According to a classic but nowadays discarded philosophical theory, perceptual experience is a complex of nonconceptual sensory states and full-blown propositional beliefs. This classical dual-component theory of experience is often taken to be obsolete. In particular, there seem to be cases in which perceptual experience and belief conflict: cases of known illusions, wherein subjects have beliefs contrary to the contents of their experiences. Modern dual-component theories reject the belief requirement and instead hold that perceptual experience is a complex of nonconceptual (...)
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  17. Developing Attention and Decreasing Affective Bias: Towards a Cross-Cultural Cognitive Science of Mindfulness.Jake H. Davis & Evan Thompson - 2015 - In John D. Creswell Kirk W. Brown (ed.), Handbook of Mindfulness: Theory and Research,. Guilford Press.
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  18. The Irreducibility of Iterated to Single Revision.Jake Chandler & Richard Booth - 2017 - Journal of Philosophical Logic 46 (4):405-418.
    After a number of decades of research into the dynamics of rational belief, the belief revision theory community remains split on the appropriate handling of sequences of changes in view, the issue of so-called iterated revision. It has long been suggested that the matter is at least partly settled by facts pertaining to the results of various single revisions of one’s initial state of belief. Recent work has pushed this thesis further, offering various strong principles that ultimately result in a (...)
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  19. Bernard Williams on Regarding One's Own Action Purely Externally.Jake Wojtowicz - 2018 - Journal of the American Philosophical Association 4 (1):49-66.
    I explore what BernardWilliams means by regarding one’s action ‘purely externally, as one might regard anyone else’s action’, and how it links to regret and agent-regret. I suggest some ways that we might understand the external view: as a failure to recognize what one has done, in terms of Williams’s distinction between intrinsic and extrinsic luck, and as akin to Thomas Nagel’s distinction between an internal and external view. I argue that none of these captures what Williams was getting at (...)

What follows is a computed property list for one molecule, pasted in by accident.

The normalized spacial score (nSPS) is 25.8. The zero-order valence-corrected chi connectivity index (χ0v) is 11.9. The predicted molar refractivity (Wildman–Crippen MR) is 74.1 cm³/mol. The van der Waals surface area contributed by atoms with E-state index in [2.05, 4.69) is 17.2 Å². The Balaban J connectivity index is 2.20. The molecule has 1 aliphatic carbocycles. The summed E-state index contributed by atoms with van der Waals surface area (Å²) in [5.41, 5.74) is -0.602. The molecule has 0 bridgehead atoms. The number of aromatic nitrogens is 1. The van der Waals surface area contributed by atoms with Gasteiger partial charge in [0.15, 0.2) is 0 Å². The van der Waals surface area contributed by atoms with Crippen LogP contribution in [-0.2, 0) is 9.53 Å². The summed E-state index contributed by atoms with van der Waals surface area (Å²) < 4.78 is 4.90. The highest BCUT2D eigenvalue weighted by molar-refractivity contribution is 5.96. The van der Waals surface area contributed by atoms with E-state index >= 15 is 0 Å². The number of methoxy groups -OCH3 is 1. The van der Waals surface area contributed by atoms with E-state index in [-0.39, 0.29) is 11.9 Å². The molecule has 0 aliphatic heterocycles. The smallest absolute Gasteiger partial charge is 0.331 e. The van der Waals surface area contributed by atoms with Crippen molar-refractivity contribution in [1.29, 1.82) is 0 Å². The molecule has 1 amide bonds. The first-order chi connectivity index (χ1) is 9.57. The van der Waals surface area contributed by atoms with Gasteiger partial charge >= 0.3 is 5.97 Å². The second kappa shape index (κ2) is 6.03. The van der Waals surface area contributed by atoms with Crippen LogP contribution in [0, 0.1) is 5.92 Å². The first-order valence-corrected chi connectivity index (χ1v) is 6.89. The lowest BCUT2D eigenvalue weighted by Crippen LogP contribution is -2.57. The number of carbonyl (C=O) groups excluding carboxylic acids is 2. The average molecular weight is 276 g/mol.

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  20. From the Five Aggregates to Phenomenal Consciousness: Toward a Cross-Cultural Cognitive Science.Jake H. Davis & Evan Thompson - 2013 - In Steven M. Emmanuel (ed.), A Companion to Buddhist Philosophy. Wiley.
    Buddhism originated and developed in an Indian cultural context that featured many first-person practices for producing and exploring states of consciousness through the systematic training of attention. In contrast, the dominant methods of investigating the mind in Western cognitive science have emphasized third-person observation of the brain and behavior. In this chapter, we explore how these two different projects might prove mutually beneficial. We lay the groundwork for a cross-cultural cognitive science by using one traditional Buddhist model of the mind (...)
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  21. What Do Buddhists Think About Free Will?Rick Repetti - 2017 - In Jake H. Davis (ed.), In A Mirror Is for Reflection: Understanding Buddhist Ethics, edited by Jake Davis. New York, USA: Oxford University Press. pp. 257-275.
    A critical overview to the bulk of extant Buddhist theories of free will.
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  22. Restricting Mobile Device Use in Introductory Philosophy Classrooms.Jake Wright - 2016 - Teaching Philosophy 39 (3):307-327.